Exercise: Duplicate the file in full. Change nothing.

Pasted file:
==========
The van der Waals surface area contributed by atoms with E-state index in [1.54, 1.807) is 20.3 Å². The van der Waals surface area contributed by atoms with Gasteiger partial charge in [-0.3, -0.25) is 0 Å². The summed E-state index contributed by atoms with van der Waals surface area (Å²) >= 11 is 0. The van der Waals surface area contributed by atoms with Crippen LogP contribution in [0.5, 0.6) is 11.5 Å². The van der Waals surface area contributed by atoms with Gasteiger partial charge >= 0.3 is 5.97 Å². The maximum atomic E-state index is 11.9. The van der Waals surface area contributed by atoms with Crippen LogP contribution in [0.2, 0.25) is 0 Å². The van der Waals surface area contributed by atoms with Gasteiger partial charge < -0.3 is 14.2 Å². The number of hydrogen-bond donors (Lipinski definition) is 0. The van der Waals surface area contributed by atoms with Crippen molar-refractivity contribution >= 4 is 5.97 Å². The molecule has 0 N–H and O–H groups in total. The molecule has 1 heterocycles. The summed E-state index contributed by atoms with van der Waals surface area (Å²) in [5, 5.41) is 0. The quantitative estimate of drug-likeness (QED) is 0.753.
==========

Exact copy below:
The van der Waals surface area contributed by atoms with E-state index in [1.54, 1.807) is 20.3 Å². The van der Waals surface area contributed by atoms with Gasteiger partial charge in [-0.3, -0.25) is 0 Å². The summed E-state index contributed by atoms with van der Waals surface area (Å²) >= 11 is 0. The van der Waals surface area contributed by atoms with Crippen LogP contribution in [0.5, 0.6) is 11.5 Å². The van der Waals surface area contributed by atoms with Gasteiger partial charge >= 0.3 is 5.97 Å². The maximum atomic E-state index is 11.9. The van der Waals surface area contributed by atoms with Crippen LogP contribution in [0.2, 0.25) is 0 Å². The van der Waals surface area contributed by atoms with Gasteiger partial charge < -0.3 is 14.2 Å². The number of hydrogen-bond donors (Lipinski definition) is 0. The van der Waals surface area contributed by atoms with Crippen molar-refractivity contribution >= 4 is 5.97 Å². The molecule has 0 N–H and O–H groups in total. The molecule has 1 heterocycles. The summed E-state index contributed by atoms with van der Waals surface area (Å²) in [5, 5.41) is 0. The quantitative estimate of drug-likeness (QED) is 0.753.